Thursday, August 24, 2006

Choosing Lies and Deception:
Crisis Pregnancy Centers in North Carolina

by Melissa Reed

RALEIGH, N.C.--Across the country, anti-choice activists are working to limit women’s reproductive health options by restricting access to abortion and birth control. In addition to legislative action, one branch of this movement is targeting pregnant women through crisis pregnancy centers (CPC).

These anti-choice organizations present themselves as a source of neutral information and advice. In fact the CPC movement uses lies and scare tactics to prevent women from making informed choices about abortion. In North Carolina there are at least 70 of these anti-choice "pregnancy centers."

During the summer of 2003, volunteers from NARAL Pro-Choice North Carolina called and visited 10 crisis pregnancy centers in the Triangle, Charlotte, Triad and Wilmington areas as part of an investigation of the CPC’s tactics. They presented themselves as women who thought they might be pregnant and were considering abortion.

During the course of the investigation, they discovered that CPCs provided false information about the medical consequences of abortion.

* One Raleigh CPC told an investigator that infertility was a common side effect of abortion. Studies show no increased risk of fertility problems or poor birth outcomes for women who have first-trimester abortions.

* A CPC in Asheboro told an investigator that having an abortion could increase the risk of breast cancer up to 800 percent. According to the National Cancer Institute, reliable scientific evidence shows no link between abortion and breast cancer.

The CPCs also misled women about birth control and emergency contraception.

* A Burlington CPC told an investigator that all condoms are defective and have slots and holes in them.

* Another Raleigh CPC told an investigator that emergency contraception "the morning-after pill" was not available in the United States.
CPCs attempted to discredit other, more reliable, sources of information about abortion as well.

* In Salisbury, a CPC told an investigator that she would give her "factual truths" about abortion that were concealed by "society" and the "news media."

* A CPC in Gaston County told an investigator that "doctors won’t tell you everything you need to know" about the side effects of abortion.

Most CPCs provide free pregnancy tests, and some centers also offer free ultrasounds. These services lend legitimacy to the centers, and may attract low-income women without access to medical care. However, the centers are not medically licensed. The pregnancy tests given by centers are usually over-the-counter tests, and results are interpreted by volunteer "counselors" with no formal medical training.

In some cases, investigators reported that CPC staff members deliberately manipulated the administration of the pregnancy test, withholding the results of the test in order to produce anxiety in the client. When investigators asked about other reproductive health services, such as sexually transmitted disease testing or birth control pills, the CPCs responded that they would not or could not provide information about these services.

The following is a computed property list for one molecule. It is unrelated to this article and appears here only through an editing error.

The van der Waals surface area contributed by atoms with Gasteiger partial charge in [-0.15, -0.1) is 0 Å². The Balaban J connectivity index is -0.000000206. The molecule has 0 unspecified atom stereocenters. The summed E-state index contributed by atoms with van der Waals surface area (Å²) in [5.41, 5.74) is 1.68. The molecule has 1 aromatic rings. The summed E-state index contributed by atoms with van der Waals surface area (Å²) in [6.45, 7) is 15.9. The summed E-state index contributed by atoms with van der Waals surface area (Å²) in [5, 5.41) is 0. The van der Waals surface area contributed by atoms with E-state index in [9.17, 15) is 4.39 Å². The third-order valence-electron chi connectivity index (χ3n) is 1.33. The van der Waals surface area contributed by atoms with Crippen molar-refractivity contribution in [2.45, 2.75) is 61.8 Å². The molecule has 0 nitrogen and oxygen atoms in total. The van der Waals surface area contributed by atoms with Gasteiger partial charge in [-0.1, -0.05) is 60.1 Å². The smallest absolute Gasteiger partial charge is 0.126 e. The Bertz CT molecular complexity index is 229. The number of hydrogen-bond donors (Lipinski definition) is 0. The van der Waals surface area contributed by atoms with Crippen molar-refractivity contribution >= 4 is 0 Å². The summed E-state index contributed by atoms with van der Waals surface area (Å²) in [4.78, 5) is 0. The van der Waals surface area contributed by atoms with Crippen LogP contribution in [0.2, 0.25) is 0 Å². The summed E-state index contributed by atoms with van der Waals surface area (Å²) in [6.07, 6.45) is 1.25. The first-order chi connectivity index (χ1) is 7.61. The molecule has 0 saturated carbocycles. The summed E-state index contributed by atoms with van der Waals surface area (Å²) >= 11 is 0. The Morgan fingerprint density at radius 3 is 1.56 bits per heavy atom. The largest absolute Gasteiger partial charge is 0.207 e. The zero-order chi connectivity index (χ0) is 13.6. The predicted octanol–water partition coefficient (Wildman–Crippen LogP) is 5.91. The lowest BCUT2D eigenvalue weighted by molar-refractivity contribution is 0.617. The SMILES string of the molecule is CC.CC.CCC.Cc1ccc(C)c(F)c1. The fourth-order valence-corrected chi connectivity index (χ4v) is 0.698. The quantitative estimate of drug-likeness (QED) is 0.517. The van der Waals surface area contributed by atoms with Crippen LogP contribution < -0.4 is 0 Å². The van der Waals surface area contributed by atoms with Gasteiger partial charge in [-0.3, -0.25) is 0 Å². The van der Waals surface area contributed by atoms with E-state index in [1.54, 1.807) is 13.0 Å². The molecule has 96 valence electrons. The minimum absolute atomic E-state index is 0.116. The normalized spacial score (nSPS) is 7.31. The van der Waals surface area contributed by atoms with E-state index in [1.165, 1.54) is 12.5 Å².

Concerns over the "scientific accuracy of information" provided by these pregnancy centers have recently been raised in a national report prepared for Rep. Henry A. Waxman (D-CA).

The false information given out by CPCs is especially damaging because the pregnancy centers advertise themselves as providing unbiased information to women in need of advice. Of the centers contacted during NARAL Pro-Choice North Carolina’s investigation, only half identified themselves as anti-choice during phone conversations. Phone book listings separate CPCs from abortion providers by listing them under "Abortion Alternatives" with a header specifying that they counsel against abortion.

However, many CPCs are also listed under the more neutral-sounding "Pregnancy Counseling" listing, where they may be grouped with Planned Parenthood and other medically licensed facilities. Because there are so many more CPCs than abortion providers in North Carolina (over 70 CPCs versus only 16 abortion providers), in some areas these fake clinics may be the only local option for women seeking information.

In addition to concerns about the services and counseling provided, the funding of CPCs is also problematic. According to the Raleigh News & Observer, in 2004, over $82,000 in taxpayer money from a discretionary fund was funneled to Hope Pregnancy Care Center, a CPC in Stokes County to pay off its mortgage.

Some crisis pregnancy centers provide an honest and supportive setting for pregnant women to discuss reproductive options. However, many do not. The staff entice women to the center under the pretense of providing information, then use anti-abortion propaganda, misinformation and intimidation to pressure women to carry pregnancies to term.

By making women aware of the deception practiced by the fake clinic movement, they will be less likely to take false information at face value. The most direct way of counteracting the CPC's misinformation campaign is to educate women about their full-range of reproductive health care options, including abortion.
Reed is the executive director of NARAL Pro-Choice North Carolina.

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